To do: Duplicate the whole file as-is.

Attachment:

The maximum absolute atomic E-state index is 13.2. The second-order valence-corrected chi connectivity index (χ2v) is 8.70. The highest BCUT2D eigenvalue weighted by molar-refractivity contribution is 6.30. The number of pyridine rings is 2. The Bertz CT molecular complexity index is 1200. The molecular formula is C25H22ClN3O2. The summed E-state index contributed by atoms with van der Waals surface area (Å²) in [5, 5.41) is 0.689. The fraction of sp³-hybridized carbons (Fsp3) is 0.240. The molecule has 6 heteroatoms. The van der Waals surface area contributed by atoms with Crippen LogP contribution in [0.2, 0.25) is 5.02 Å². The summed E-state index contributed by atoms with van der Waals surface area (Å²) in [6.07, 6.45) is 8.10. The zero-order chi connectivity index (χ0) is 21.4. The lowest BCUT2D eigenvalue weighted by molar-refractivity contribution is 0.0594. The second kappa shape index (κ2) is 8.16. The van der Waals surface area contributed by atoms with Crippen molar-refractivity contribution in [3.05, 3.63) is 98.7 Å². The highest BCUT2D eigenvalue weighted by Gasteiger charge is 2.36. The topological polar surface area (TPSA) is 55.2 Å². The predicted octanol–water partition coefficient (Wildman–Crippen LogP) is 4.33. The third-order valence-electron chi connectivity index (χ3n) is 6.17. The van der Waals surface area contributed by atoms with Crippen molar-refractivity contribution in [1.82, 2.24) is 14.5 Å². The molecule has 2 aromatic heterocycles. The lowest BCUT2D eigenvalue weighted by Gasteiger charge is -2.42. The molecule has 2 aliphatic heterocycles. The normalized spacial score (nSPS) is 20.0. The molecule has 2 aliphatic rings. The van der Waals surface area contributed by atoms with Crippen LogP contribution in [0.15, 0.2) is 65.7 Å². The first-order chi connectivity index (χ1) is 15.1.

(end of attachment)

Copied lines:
The maximum absolute atomic E-state index is 13.2. The second-order valence-corrected chi connectivity index (χ2v) is 8.70. The highest BCUT2D eigenvalue weighted by molar-refractivity contribution is 6.30. The number of pyridine rings is 2. The Bertz CT molecular complexity index is 1200. The molecular formula is C25H22ClN3O2. The summed E-state index contributed by atoms with van der Waals surface area (Å²) in [5, 5.41) is 0.689. The fraction of sp³-hybridized carbons (Fsp3) is 0.240. The molecule has 6 heteroatoms. The van der Waals surface area contributed by atoms with Crippen LogP contribution in [0.2, 0.25) is 5.02 Å². The summed E-state index contributed by atoms with van der Waals surface area (Å²) in [6.07, 6.45) is 8.10. The zero-order chi connectivity index (χ0) is 21.4. The lowest BCUT2D eigenvalue weighted by molar-refractivity contribution is 0.0594. The second kappa shape index (κ2) is 8.16. The van der Waals surface area contributed by atoms with Crippen molar-refractivity contribution in [3.05, 3.63) is 98.7 Å². The highest BCUT2D eigenvalue weighted by Gasteiger charge is 2.36. The topological polar surface area (TPSA) is 55.2 Å². The predicted octanol–water partition coefficient (Wildman–Crippen LogP) is 4.33. The third-order valence-electron chi connectivity index (χ3n) is 6.17. The van der Waals surface area contributed by atoms with Crippen molar-refractivity contribution in [1.82, 2.24) is 14.5 Å². The molecule has 2 aromatic heterocycles. The lowest BCUT2D eigenvalue weighted by Gasteiger charge is -2.42. The molecule has 2 aliphatic heterocycles. The normalized spacial score (nSPS) is 20.0. The molecule has 2 aliphatic rings. The van der Waals surface area contributed by atoms with Crippen LogP contribution in [0.15, 0.2) is 65.7 Å². The first-order chi connectivity index (χ1) is 15.1.